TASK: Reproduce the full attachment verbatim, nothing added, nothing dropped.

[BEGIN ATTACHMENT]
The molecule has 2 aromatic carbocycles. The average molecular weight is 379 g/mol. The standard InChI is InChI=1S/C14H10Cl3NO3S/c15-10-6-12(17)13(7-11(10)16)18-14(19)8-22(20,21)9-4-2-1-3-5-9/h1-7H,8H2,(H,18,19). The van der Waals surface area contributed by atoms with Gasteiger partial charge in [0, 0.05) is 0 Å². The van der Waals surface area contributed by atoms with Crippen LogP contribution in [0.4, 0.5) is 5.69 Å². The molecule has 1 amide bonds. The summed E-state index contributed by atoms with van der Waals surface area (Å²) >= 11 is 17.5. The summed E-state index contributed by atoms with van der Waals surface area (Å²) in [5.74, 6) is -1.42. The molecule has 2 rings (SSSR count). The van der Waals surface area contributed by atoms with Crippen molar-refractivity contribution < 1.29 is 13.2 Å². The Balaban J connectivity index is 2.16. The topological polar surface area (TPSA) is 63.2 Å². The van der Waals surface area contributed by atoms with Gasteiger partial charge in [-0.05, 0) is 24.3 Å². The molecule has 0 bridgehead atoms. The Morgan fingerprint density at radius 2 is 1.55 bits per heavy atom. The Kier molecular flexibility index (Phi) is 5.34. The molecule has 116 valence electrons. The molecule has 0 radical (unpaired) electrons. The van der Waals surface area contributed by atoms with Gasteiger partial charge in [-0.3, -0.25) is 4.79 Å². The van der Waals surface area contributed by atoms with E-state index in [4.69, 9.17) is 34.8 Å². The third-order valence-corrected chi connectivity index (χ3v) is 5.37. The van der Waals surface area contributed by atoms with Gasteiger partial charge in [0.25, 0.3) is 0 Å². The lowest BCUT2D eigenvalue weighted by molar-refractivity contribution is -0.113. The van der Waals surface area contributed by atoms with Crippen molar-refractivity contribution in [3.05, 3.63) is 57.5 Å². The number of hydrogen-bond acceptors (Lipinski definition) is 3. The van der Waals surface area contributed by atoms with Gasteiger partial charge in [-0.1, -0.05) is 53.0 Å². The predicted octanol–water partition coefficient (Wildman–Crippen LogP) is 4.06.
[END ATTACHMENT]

The molecule has 2 aromatic carbocycles. The average molecular weight is 379 g/mol. The standard InChI is InChI=1S/C14H10Cl3NO3S/c15-10-6-12(17)13(7-11(10)16)18-14(19)8-22(20,21)9-4-2-1-3-5-9/h1-7H,8H2,(H,18,19). The van der Waals surface area contributed by atoms with Gasteiger partial charge in [0, 0.05) is 0 Å². The van der Waals surface area contributed by atoms with Crippen LogP contribution in [0.4, 0.5) is 5.69 Å². The molecule has 1 amide bonds. The summed E-state index contributed by atoms with van der Waals surface area (Å²) >= 11 is 17.5. The summed E-state index contributed by atoms with van der Waals surface area (Å²) in [5.74, 6) is -1.42. The molecule has 2 rings (SSSR count). The van der Waals surface area contributed by atoms with Crippen molar-refractivity contribution < 1.29 is 13.2 Å². The Balaban J connectivity index is 2.16. The topological polar surface area (TPSA) is 63.2 Å². The van der Waals surface area contributed by atoms with Gasteiger partial charge in [-0.05, 0) is 24.3 Å². The molecule has 0 bridgehead atoms. The Morgan fingerprint density at radius 2 is 1.55 bits per heavy atom. The Kier molecular flexibility index (Phi) is 5.34. The molecule has 116 valence electrons. The molecule has 0 radical (unpaired) electrons. The van der Waals surface area contributed by atoms with Gasteiger partial charge in [-0.3, -0.25) is 4.79 Å². The van der Waals surface area contributed by atoms with E-state index in [4.69, 9.17) is 34.8 Å². The third-order valence-corrected chi connectivity index (χ3v) is 5.37. The van der Waals surface area contributed by atoms with Gasteiger partial charge in [0.25, 0.3) is 0 Å². The lowest BCUT2D eigenvalue weighted by molar-refractivity contribution is -0.113. The van der Waals surface area contributed by atoms with Crippen molar-refractivity contribution in [3.05, 3.63) is 57.5 Å². The number of hydrogen-bond acceptors (Lipinski definition) is 3. The van der Waals surface area contributed by atoms with Gasteiger partial charge in [-0.1, -0.05) is 53.0 Å². The predicted octanol–water partition coefficient (Wildman–Crippen LogP) is 4.06.